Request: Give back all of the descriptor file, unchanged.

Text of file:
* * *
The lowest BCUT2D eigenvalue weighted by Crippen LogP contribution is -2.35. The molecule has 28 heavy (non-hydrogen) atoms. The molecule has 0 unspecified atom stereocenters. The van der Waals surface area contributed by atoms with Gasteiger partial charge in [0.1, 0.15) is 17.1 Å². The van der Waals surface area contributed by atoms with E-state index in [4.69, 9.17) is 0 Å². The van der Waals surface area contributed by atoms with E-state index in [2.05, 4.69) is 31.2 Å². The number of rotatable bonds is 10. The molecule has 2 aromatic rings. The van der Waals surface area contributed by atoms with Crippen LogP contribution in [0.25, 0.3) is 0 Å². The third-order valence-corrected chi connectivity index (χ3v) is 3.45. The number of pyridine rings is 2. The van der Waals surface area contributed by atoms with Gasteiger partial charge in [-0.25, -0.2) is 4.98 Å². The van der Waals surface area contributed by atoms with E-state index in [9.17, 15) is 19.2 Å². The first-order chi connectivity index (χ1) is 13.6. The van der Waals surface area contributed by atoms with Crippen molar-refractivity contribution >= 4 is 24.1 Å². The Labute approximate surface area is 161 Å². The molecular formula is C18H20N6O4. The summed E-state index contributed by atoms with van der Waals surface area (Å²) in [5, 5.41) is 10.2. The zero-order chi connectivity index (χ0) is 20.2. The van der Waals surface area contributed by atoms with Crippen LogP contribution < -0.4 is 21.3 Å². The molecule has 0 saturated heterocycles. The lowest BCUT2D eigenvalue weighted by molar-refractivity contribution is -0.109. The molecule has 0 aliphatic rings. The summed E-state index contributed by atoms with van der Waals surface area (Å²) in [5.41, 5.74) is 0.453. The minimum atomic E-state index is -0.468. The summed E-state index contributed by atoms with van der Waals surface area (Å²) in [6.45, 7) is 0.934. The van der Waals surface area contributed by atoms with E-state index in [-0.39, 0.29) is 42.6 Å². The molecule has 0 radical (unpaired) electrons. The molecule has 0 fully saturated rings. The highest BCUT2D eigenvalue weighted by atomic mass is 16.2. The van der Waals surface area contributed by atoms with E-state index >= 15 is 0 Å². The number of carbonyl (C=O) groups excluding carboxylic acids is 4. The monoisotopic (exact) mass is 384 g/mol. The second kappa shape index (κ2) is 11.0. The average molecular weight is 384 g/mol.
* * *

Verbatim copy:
The lowest BCUT2D eigenvalue weighted by Crippen LogP contribution is -2.35. The molecule has 28 heavy (non-hydrogen) atoms. The molecule has 0 unspecified atom stereocenters. The van der Waals surface area contributed by atoms with Gasteiger partial charge in [0.1, 0.15) is 17.1 Å². The van der Waals surface area contributed by atoms with E-state index in [4.69, 9.17) is 0 Å². The van der Waals surface area contributed by atoms with E-state index in [2.05, 4.69) is 31.2 Å². The number of rotatable bonds is 10. The molecule has 2 aromatic rings. The van der Waals surface area contributed by atoms with Crippen LogP contribution in [0.25, 0.3) is 0 Å². The third-order valence-corrected chi connectivity index (χ3v) is 3.45. The number of pyridine rings is 2. The van der Waals surface area contributed by atoms with Gasteiger partial charge in [-0.25, -0.2) is 4.98 Å². The van der Waals surface area contributed by atoms with E-state index in [9.17, 15) is 19.2 Å². The first-order chi connectivity index (χ1) is 13.6. The van der Waals surface area contributed by atoms with Crippen molar-refractivity contribution >= 4 is 24.1 Å². The Labute approximate surface area is 161 Å². The molecular formula is C18H20N6O4. The summed E-state index contributed by atoms with van der Waals surface area (Å²) in [5, 5.41) is 10.2. The zero-order chi connectivity index (χ0) is 20.2. The van der Waals surface area contributed by atoms with Crippen LogP contribution < -0.4 is 21.3 Å². The molecule has 0 saturated heterocycles. The lowest BCUT2D eigenvalue weighted by molar-refractivity contribution is -0.109. The molecule has 0 aliphatic rings. The summed E-state index contributed by atoms with van der Waals surface area (Å²) in [5.41, 5.74) is 0.453. The minimum atomic E-state index is -0.468. The summed E-state index contributed by atoms with van der Waals surface area (Å²) in [6.45, 7) is 0.934. The van der Waals surface area contributed by atoms with E-state index in [-0.39, 0.29) is 42.6 Å². The molecule has 0 radical (unpaired) electrons. The molecule has 0 fully saturated rings. The highest BCUT2D eigenvalue weighted by atomic mass is 16.2. The van der Waals surface area contributed by atoms with E-state index >= 15 is 0 Å². The number of carbonyl (C=O) groups excluding carboxylic acids is 4. The monoisotopic (exact) mass is 384 g/mol. The second kappa shape index (κ2) is 11.0. The average molecular weight is 384 g/mol.